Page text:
In the case of a bulk substrate, the face of this substrate is chosen which will not be subsequently covered by the deposited layer. The question of selection can be posed when the material of the substrate is polar or according to the later intended usage such as an epitaxy, for example. According to the roughness, for example, or the density or defects, the person skilled in the art would choose the one or the other of the faces of the substrate. In the following text below, the "front face" is called the face of the substrate which will have to stay exposed and "rear face" the face covered with deposited material.
 In the case of an epitaxy on a composite substrate comprising a support substrate and a seed layer, the front face will be the free surface of the seed layer, in a material in general selected by its lattice parameter adapted to that of the material epitaxied.
 The substrate 10 can be chosen among the following materials: Al2O3, ZnO, the materials of the group III/V (for example: GaAs, InP, InSb, GaSb, InN, GaN, AlN, p-AlN; P-BN, BN and their ternary and quaternary alloys such as InGaN, AlGaN, InAlGaN), or even from the materials of group IV such as Si, SiC, p-SiC, Ge and their alloys. Among the composite substrates, one could cite, for example, the substrates of the type SopSiC or SiCopSiC as being particularly well adapted for epitaxies of materials III/N binaries, ternaries, quaternaries such as GaN, AlN, AlGaN, and InGaN.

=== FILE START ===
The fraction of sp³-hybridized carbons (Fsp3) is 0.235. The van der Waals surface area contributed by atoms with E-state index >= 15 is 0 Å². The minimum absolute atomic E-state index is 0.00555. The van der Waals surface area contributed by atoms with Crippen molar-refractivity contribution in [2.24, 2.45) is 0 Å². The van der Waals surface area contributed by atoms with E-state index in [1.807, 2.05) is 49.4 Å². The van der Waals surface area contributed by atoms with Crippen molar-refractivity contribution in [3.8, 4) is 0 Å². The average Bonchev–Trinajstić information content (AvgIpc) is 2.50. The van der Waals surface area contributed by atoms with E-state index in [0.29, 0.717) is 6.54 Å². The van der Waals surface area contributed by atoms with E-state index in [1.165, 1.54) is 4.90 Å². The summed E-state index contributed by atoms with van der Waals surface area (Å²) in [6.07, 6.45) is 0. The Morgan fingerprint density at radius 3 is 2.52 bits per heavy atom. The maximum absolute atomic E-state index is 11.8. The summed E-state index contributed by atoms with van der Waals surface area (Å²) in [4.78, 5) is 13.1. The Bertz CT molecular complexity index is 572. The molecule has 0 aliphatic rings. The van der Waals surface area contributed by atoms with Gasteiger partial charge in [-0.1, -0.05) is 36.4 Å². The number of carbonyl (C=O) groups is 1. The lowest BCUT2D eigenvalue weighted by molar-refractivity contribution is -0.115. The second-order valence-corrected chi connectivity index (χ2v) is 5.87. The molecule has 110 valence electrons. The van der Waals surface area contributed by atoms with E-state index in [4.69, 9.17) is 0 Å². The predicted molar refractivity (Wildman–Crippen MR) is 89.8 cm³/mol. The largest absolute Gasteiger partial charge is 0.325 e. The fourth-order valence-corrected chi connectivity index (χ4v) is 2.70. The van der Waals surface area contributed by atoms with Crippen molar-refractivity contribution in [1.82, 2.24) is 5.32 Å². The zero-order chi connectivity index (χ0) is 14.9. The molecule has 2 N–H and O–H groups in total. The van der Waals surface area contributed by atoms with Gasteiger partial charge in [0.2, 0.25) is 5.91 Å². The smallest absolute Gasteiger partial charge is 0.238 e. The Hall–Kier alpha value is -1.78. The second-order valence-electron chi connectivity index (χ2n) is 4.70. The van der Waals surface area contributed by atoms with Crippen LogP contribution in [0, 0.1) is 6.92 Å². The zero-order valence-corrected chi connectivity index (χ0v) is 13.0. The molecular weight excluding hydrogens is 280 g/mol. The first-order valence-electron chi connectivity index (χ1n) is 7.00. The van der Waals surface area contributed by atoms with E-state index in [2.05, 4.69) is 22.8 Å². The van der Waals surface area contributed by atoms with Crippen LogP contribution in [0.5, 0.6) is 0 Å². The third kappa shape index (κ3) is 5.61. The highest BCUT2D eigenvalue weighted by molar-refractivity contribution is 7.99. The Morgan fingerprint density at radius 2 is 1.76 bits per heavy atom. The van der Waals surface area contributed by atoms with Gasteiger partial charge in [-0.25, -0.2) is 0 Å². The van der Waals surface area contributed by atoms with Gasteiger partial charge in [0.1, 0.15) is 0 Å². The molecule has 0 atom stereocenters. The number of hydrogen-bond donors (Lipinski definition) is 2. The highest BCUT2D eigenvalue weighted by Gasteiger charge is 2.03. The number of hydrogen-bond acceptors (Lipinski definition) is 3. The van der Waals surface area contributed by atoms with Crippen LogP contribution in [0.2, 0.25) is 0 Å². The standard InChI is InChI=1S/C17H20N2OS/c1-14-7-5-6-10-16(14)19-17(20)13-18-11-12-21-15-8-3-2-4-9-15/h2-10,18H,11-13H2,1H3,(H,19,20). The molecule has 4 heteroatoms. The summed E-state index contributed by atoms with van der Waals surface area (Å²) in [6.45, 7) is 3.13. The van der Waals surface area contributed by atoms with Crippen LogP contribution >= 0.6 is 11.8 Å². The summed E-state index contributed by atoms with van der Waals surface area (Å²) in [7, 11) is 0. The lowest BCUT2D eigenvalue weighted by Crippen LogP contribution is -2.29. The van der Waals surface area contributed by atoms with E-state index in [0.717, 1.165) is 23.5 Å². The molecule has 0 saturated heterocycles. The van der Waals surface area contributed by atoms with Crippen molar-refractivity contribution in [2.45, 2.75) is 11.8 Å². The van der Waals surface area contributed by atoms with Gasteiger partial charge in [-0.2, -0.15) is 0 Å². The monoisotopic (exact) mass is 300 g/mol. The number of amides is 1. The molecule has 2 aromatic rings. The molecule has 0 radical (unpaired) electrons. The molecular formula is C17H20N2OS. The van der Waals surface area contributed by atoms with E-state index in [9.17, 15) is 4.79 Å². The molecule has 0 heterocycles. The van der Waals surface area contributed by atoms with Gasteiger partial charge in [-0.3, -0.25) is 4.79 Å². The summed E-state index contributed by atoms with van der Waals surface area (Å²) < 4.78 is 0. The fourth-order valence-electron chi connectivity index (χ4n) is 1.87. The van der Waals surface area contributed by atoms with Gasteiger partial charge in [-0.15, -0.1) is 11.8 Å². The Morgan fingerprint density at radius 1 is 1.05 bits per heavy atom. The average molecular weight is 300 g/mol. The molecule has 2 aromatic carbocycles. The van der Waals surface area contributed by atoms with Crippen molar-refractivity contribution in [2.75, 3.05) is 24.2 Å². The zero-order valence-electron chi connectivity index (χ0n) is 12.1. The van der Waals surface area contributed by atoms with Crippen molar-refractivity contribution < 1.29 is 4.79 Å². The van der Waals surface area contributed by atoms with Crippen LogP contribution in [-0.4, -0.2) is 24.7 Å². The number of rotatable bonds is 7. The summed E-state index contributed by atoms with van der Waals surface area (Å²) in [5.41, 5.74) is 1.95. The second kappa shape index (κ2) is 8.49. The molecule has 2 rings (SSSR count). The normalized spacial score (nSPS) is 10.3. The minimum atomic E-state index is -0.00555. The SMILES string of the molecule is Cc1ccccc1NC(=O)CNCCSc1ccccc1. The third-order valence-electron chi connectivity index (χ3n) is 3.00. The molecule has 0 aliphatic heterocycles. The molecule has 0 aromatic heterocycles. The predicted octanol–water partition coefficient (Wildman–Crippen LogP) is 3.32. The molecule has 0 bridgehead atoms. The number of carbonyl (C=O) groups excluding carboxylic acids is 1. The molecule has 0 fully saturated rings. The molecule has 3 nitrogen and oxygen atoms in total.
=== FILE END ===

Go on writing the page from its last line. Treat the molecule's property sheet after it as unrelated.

When substrate 10 is bulk, it is preferable to bond a substrate having the function of a stiffener on the face through which the implantation is performed, intended to be removed in order to facilitate its detachment.
 The material deposited can be chosen among the following materials: Si amorphous, monocristalline or polycrystalline Si, amorphous SiC, mono or polycrystalline SiC, Ge, the materials of group III/V (InP, GaAs, AlN, p-AlN . . . ), Al2O3, SiO2, Si3N4, diamond.